biographies of George Eliot   Reference library

Oxford Reader's Companion to George Eliot

Reference type:
Subject Reference
Current Version:
2011
Subject:
Literature, Literary studies (19th century)
Length:
2,143 words

...‘I fell out of love with my vision of Marian Evans Lewes/“George Eliot”… Yet the textual George Eliot that I recreate as I read the writings published during her lifetime—a creature distinct from that rather depressing Victorian woman—still convinces me of greatness and wisdom’ (p. x). Some of the most subtle and searching biography of George Eliot is of just that ‘textual self’, in Rosemarie Bodenheimer 's The Real Life of Mary Ann Evans: George Eliot Her Letters and Fiction ( 1994 ). Bodenheimer's inspiration was ‘to suggest that a “best history” of George...

Wills, William Henry

Wills, William Henry (1810–80)   Reference library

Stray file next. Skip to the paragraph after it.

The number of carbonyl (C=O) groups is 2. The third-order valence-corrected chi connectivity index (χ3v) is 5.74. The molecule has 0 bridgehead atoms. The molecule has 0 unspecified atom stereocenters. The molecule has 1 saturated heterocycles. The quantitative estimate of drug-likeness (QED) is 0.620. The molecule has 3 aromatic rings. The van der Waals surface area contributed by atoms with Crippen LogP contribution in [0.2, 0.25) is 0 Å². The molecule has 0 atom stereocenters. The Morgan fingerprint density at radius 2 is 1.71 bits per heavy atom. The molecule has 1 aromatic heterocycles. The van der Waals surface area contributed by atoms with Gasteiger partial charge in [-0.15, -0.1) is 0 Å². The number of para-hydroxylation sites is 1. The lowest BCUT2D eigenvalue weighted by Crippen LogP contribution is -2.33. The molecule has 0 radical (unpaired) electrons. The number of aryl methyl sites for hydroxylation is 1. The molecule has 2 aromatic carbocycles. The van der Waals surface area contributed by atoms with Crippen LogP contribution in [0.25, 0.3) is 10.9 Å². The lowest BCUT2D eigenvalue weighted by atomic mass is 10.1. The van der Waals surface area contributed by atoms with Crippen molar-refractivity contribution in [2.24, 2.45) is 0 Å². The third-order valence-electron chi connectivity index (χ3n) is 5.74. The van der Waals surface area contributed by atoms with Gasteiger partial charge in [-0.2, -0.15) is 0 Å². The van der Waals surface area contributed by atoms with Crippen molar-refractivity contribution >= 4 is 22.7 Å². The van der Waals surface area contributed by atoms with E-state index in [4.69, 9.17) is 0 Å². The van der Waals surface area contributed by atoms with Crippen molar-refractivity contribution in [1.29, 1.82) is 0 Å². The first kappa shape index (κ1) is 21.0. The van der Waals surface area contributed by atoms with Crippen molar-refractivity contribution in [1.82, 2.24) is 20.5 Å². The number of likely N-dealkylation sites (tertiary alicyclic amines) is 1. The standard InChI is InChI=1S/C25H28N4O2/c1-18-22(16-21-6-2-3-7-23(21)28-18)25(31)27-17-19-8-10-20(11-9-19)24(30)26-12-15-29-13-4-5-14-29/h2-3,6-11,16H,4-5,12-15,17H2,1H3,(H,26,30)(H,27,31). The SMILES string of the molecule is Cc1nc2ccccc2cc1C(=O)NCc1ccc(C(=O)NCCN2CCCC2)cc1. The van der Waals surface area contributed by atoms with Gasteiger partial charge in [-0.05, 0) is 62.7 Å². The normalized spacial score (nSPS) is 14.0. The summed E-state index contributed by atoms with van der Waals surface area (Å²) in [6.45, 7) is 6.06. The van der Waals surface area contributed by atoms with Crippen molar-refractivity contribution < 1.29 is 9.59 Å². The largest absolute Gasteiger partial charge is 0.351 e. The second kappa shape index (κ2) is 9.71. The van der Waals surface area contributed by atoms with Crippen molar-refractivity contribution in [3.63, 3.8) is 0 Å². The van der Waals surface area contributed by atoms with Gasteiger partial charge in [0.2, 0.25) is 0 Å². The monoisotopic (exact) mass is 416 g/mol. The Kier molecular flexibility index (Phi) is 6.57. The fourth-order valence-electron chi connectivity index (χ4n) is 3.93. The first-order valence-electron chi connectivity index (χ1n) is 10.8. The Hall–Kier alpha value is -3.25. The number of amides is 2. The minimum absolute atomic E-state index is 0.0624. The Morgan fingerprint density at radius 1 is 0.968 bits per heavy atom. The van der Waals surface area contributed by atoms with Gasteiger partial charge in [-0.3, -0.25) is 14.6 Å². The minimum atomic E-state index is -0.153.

John Drew

Oxford Reader's Companion to Dickens

Reference type:
Subject Reference
Current Version:
2011
Subject:
Literature, Literary studies (19th century)
Length:
2,089 words

...He wrote for the Penny and Saturday magazines, McCulloch's Geographical Dictionary , and first became known to Dickens in 1839 , when, as editor of Bentley's Miscellany , Dickens accepted one of two stories submitted by him and wrote requesting more ( Lehmann 1971 , p. x). In 1841 Wills was among the original literary staff of Punch and for some time acted as its regular drama critic, but his strong editorial abilities were soon recognized in appointments as assistant editor of Chambers's Edinburgh Journal ( 1842–5 ) and in 1845 , as...

Author’s Notes

Author’s Notes   Reference library

Oxford Reader’s Companion To Conrad

Reference type:
Subject Reference
Current Version:
2011
Subject:
Literature, Literary studies (19th century)
Length:
1,159 words

...never sinned against the basic feelings and elementary convictions which make life possible to the mass of mankind and, by establishing a standard of judgment, set their idealism free to look for plainer ways, for higher feelings, for deeper purposes’ (‘Author’s Note’, Chance , p. x). The 1920 introduction to Victory again finds Conrad hoping that his own ‘bit of imagined drama’ has not aggravated a war-torn world ‘already full of doubts and fears’ and solemnly addressing the ‘unchanging Man of history’ (p. ix). One happy result is that Conrad, whether by intention...

View: